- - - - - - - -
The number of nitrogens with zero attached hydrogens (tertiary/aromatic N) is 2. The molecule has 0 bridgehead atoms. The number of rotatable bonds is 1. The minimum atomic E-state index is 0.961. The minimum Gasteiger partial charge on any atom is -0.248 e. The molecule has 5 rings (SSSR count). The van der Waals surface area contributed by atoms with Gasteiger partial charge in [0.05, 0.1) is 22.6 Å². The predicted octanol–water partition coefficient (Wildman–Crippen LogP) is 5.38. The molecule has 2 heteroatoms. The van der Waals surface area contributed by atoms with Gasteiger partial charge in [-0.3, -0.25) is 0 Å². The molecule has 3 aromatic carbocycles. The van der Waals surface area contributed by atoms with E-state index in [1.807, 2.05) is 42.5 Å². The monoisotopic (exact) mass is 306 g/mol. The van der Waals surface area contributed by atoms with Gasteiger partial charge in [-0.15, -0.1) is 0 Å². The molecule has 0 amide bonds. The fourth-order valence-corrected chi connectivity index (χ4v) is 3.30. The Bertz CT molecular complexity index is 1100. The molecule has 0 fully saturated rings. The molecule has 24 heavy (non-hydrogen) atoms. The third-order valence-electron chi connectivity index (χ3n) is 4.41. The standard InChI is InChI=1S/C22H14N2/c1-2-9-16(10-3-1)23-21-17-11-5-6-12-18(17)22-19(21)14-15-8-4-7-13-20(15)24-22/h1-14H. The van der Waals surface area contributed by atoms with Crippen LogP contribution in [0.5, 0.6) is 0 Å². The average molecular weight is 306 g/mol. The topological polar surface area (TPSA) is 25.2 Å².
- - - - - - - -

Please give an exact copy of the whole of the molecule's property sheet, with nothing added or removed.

The number of nitrogens with zero attached hydrogens (tertiary/aromatic N) is 2. The molecule has 0 bridgehead atoms. The number of rotatable bonds is 1. The minimum atomic E-state index is 0.961. The minimum Gasteiger partial charge on any atom is -0.248 e. The molecule has 5 rings (SSSR count). The van der Waals surface area contributed by atoms with Gasteiger partial charge in [0.05, 0.1) is 22.6 Å². The predicted octanol–water partition coefficient (Wildman–Crippen LogP) is 5.38. The molecule has 2 heteroatoms. The van der Waals surface area contributed by atoms with Gasteiger partial charge in [-0.3, -0.25) is 0 Å². The molecule has 3 aromatic carbocycles. The van der Waals surface area contributed by atoms with E-state index in [1.807, 2.05) is 42.5 Å². The monoisotopic (exact) mass is 306 g/mol. The van der Waals surface area contributed by atoms with Gasteiger partial charge in [-0.15, -0.1) is 0 Å². The molecule has 0 amide bonds. The fourth-order valence-corrected chi connectivity index (χ4v) is 3.30. The Bertz CT molecular complexity index is 1100. The molecule has 0 fully saturated rings. The molecule has 24 heavy (non-hydrogen) atoms. The third-order valence-electron chi connectivity index (χ3n) is 4.41. The standard InChI is InChI=1S/C22H14N2/c1-2-9-16(10-3-1)23-21-17-11-5-6-12-18(17)22-19(21)14-15-8-4-7-13-20(15)24-22/h1-14H. The van der Waals surface area contributed by atoms with Crippen LogP contribution in [0.5, 0.6) is 0 Å². The average molecular weight is 306 g/mol. The topological polar surface area (TPSA) is 25.2 Å².